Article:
Monday, 21 June 2010

Identity theft

Our parish priest, many years ago, asked us where we’d been for our holidays and whether we’d enjoyed it. We told him we’d been to Spain and had enjoyed pottering round the interior of the country, well away from the tourist traps. He “hummed and haad” for a bit and finally said that he didn’t think he’d be going there for his holidays as it was full of Catholics.

I can sympathise more and more with this point of view. There have been times recently when I’ve been close to going on a guided day retreat and then decided against it, for very similar reasons. I simply didn’t want to be with other Catholics.

You see, I have a big problem here. I’m quite antisocial, a loaner by nature and rabidly dogmatic in opinion when confronted face to face. I feel I do not come across as a good advert for the faith amongst my own. If a Catholic starts talking about how the Church should change, or makes what I consider inappropriate jokes about the Holy Father, or uses the word “yet” with reference to womens’ ordination, I’m like a dog with a bone, and will not let go until they have tired of their stance (or backed off with acute embarrassment). Traddies get my goat too, cos they never speak, it is like I’m a bad smell in the room, they back off before I’ve had a chance to pucker my face into a semi-convincing smile.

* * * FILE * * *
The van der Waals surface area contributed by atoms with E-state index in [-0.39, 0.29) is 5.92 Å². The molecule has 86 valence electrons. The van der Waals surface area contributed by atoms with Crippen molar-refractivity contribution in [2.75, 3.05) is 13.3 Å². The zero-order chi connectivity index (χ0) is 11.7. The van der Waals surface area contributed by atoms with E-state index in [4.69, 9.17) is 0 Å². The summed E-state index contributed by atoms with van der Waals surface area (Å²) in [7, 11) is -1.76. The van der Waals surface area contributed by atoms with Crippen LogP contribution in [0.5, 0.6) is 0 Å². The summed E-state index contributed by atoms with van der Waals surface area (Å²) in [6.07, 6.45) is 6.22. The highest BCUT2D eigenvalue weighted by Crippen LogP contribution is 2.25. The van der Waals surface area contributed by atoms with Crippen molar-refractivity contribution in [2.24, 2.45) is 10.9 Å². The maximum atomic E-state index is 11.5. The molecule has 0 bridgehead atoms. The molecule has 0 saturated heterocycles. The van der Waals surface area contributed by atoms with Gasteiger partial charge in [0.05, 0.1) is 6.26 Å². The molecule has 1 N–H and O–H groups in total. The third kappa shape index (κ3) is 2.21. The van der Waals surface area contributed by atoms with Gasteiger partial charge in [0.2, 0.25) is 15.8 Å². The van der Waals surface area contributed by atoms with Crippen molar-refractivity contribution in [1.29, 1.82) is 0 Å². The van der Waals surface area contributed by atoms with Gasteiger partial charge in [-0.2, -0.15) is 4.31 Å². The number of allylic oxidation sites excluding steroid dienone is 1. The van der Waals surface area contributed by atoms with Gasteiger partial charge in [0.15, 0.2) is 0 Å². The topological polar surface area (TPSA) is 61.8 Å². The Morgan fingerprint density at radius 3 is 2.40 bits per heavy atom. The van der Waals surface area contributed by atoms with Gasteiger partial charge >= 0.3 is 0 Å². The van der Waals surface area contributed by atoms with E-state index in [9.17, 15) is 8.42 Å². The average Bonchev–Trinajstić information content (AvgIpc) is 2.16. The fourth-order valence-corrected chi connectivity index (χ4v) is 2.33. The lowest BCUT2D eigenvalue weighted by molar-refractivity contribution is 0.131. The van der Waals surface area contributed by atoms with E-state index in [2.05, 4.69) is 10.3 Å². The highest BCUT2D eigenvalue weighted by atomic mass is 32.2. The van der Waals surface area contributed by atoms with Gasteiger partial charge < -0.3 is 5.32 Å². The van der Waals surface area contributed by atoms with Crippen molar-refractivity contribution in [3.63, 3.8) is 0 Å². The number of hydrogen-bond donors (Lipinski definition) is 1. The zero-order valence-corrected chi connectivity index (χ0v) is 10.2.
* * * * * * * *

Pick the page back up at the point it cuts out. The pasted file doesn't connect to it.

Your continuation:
Naturally, I’m sweetness and light with non Catholics (though I made an exception for the guy on the train this morning who was being very rude, and I told him so, to some Japanese tourists- actually I feel a bit bad about this, but he was out of order, and I did give him my seat to avoid the conflict escalating).

So, problem one; I can feel very uncomfortable amongst other Catholics.

Problem two. I can feel incredibly uncomfortable in the company of women. My place of work is planning an event of such stupendous girlyness, I’m convinced the oestrogen levels in the atmosphere will get significantly higher as a result. Girly things tend to be organised by women who think everyone so gendered will love such things. I’m reluctantly getting involved, but increasingly I’m finding myself wanting to scratch my midriff, pick my nose and grunt.